1. @Sue Burpee, You’re not alone. I love it as well. This is my favorite time of year. Though there is a lot of green mixed in with the brown where I am. The foothills next to me will soon turn green from their summer yellow, and the tree outside my window is only now turning from green to red and gold. It won’t be bare branches until late December or early January. I love bare black tree branches against an autumn/winter sky.

  5. Lovely. We do have an emphatic autumn, which I love: light, temperature, fragrance, leaves, all of it. Midweek, I took a walk around my neighborhood to look at the few bare trees, the changing leaves, the bright leaves, the contrast of the deciduous and the evergreen, and the palms—i’m near a California mission—and cacti which make me smile. They seem as if they’ve wandered in from Southern California, yet here they are, flourishing. This morning, I looked out at the garden as I drank my daily half cup of coffee. Small golden leaves drifted gently to the ground in waves as I watched, affected by the altering breeze. They did look like butterflies. x.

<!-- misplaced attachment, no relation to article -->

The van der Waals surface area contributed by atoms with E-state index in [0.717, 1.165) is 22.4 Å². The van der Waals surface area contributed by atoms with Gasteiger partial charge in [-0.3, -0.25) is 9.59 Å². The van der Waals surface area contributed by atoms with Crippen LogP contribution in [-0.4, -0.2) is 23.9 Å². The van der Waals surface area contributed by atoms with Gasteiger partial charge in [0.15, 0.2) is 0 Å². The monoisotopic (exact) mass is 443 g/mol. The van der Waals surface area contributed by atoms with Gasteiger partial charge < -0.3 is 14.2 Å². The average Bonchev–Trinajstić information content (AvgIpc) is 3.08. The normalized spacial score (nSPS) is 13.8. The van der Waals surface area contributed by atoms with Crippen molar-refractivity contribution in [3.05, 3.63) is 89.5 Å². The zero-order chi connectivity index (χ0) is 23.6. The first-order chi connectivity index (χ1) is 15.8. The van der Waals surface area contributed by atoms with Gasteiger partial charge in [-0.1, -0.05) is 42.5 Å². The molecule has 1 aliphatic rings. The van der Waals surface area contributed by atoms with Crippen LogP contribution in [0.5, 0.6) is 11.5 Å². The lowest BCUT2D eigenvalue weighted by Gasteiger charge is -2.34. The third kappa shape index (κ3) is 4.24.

6. We are in the midst of a kitchen remodel – everything was down to the studs earlier this week. Funny, in spite of the mess, I am enjoying it all as I see the progress towards the beauty that is to come. I will be putting up drywall today and tomorrow and my handyman will finish it off on Tuesday. Wednesday I will be painting and re-installing baseboards. Thursday and Friday our new carpet comes in. We may not be “show ready” for Christmas but while they are working on the inside of the house, I can “fluff and buff” the front yard landscaping.